Christmas updates for Premiere, and 360 interactive video in Stornaway

The new release of Adobe Video apps has dropped in time for Christmas. I’ve been too busy working on my interactive video platform (check it out!) to update here for the last couple of years, but I thought I’d start updating here again because I saw the new features are things I’ve wanted while working on videos in the last month. Even though they’re not huge features, they make me happy.

Let me draw heavily on a post by Eric Philpott at Adobe on LinkedIn with some of my own comments.

The December release of the Creative Cloud video applications adds really useful and long awaited text and shape tools in Premiere Pro and innovations that fast-track puppet design and animation in Adobe Character Animator – also long awaited (for me, anyway). Plus performance improvements for Apple silicon & Windows machines with integrated GPUs.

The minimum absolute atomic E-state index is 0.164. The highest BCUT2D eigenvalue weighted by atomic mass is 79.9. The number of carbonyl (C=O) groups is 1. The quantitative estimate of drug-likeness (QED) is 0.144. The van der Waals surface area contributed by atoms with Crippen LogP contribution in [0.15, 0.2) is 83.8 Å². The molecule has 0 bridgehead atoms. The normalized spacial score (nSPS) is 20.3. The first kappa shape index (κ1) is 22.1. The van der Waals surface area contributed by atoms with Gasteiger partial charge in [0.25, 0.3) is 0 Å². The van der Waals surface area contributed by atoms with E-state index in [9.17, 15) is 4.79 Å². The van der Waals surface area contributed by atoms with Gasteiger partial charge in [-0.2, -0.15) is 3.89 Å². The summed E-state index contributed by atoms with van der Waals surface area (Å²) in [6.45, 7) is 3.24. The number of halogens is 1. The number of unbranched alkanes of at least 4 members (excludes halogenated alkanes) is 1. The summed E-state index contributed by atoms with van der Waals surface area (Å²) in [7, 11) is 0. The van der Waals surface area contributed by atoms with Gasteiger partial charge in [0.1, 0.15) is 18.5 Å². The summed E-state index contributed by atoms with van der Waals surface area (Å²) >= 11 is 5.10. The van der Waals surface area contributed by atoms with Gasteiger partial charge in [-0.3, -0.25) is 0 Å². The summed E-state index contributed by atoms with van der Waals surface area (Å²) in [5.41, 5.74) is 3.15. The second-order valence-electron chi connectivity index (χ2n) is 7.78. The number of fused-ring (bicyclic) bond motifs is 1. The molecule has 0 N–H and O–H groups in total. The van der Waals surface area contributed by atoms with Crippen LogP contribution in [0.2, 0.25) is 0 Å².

First, the text & shapes in Premiere

Search and replace text across all graphics & titles & transcripts – spell check – shapes with rounded corners (hallelujah – crazy how long these have taken to come to Premiere!)

The new titling tools in Premiere & AE

Open the new Text panel to see a running list of all the graphics in your sequence. Use search to find graphics with specific words, use search and replace to update multiple graphics at once, and spell check to catch typos.

A new universal text engine makes it easy to work with different languages and scripts, even within the same graphic. Middle Eastern and South Asian creators using right-to-left scripts now have all the controls they need in the Essential Graphics panel.